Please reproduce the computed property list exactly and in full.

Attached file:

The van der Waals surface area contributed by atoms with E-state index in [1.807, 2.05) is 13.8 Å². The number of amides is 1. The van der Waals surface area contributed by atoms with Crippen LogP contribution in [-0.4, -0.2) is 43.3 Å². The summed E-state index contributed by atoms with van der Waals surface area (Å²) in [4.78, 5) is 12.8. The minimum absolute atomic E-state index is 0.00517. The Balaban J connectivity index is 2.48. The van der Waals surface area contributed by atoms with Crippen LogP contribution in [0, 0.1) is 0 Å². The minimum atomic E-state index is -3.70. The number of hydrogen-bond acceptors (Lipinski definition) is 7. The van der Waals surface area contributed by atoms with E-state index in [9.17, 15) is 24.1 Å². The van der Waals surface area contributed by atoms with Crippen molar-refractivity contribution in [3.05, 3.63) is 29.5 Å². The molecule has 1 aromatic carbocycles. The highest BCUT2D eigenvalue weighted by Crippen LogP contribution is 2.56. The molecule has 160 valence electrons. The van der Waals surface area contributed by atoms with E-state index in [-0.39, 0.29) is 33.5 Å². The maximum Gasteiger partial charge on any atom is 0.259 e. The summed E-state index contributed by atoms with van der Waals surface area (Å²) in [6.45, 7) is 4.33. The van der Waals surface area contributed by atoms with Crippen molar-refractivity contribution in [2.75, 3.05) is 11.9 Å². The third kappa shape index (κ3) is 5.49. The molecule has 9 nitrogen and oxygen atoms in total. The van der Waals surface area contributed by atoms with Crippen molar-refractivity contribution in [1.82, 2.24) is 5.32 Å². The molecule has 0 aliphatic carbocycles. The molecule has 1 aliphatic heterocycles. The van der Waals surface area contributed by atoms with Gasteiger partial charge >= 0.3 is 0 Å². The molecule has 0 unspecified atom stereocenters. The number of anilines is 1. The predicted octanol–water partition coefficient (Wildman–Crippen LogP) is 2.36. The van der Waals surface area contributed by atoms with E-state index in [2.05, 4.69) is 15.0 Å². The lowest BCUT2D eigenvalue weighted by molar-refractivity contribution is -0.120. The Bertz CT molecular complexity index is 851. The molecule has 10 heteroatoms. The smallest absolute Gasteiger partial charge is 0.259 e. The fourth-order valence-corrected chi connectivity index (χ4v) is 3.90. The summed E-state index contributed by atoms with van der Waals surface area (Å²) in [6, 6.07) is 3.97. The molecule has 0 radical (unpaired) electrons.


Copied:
The van der Waals surface area contributed by atoms with E-state index in [1.807, 2.05) is 13.8 Å². The number of amides is 1. The van der Waals surface area contributed by atoms with Crippen LogP contribution in [-0.4, -0.2) is 43.3 Å². The summed E-state index contributed by atoms with van der Waals surface area (Å²) in [4.78, 5) is 12.8. The minimum absolute atomic E-state index is 0.00517. The Balaban J connectivity index is 2.48. The van der Waals surface area contributed by atoms with Crippen LogP contribution in [0, 0.1) is 0 Å². The minimum atomic E-state index is -3.70. The number of hydrogen-bond acceptors (Lipinski definition) is 7. The van der Waals surface area contributed by atoms with E-state index in [9.17, 15) is 24.1 Å². The van der Waals surface area contributed by atoms with Crippen molar-refractivity contribution in [3.05, 3.63) is 29.5 Å². The molecule has 1 aromatic carbocycles. The highest BCUT2D eigenvalue weighted by Crippen LogP contribution is 2.56. The molecule has 160 valence electrons. The van der Waals surface area contributed by atoms with E-state index in [-0.39, 0.29) is 33.5 Å². The maximum Gasteiger partial charge on any atom is 0.259 e. The summed E-state index contributed by atoms with van der Waals surface area (Å²) in [6.45, 7) is 4.33. The van der Waals surface area contributed by atoms with Crippen molar-refractivity contribution in [2.75, 3.05) is 11.9 Å². The third kappa shape index (κ3) is 5.49. The molecule has 9 nitrogen and oxygen atoms in total. The van der Waals surface area contributed by atoms with Crippen molar-refractivity contribution in [1.82, 2.24) is 5.32 Å². The molecule has 0 aliphatic carbocycles. The molecule has 1 aliphatic heterocycles. The van der Waals surface area contributed by atoms with Gasteiger partial charge >= 0.3 is 0 Å². The molecule has 0 unspecified atom stereocenters. The number of anilines is 1. The predicted octanol–water partition coefficient (Wildman–Crippen LogP) is 2.36. The van der Waals surface area contributed by atoms with E-state index in [2.05, 4.69) is 15.0 Å². The lowest BCUT2D eigenvalue weighted by molar-refractivity contribution is -0.120. The Bertz CT molecular complexity index is 851. The molecule has 10 heteroatoms. The smallest absolute Gasteiger partial charge is 0.259 e. The fourth-order valence-corrected chi connectivity index (χ4v) is 3.90. The summed E-state index contributed by atoms with van der Waals surface area (Å²) in [6, 6.07) is 3.97. The molecule has 0 radical (unpaired) electrons.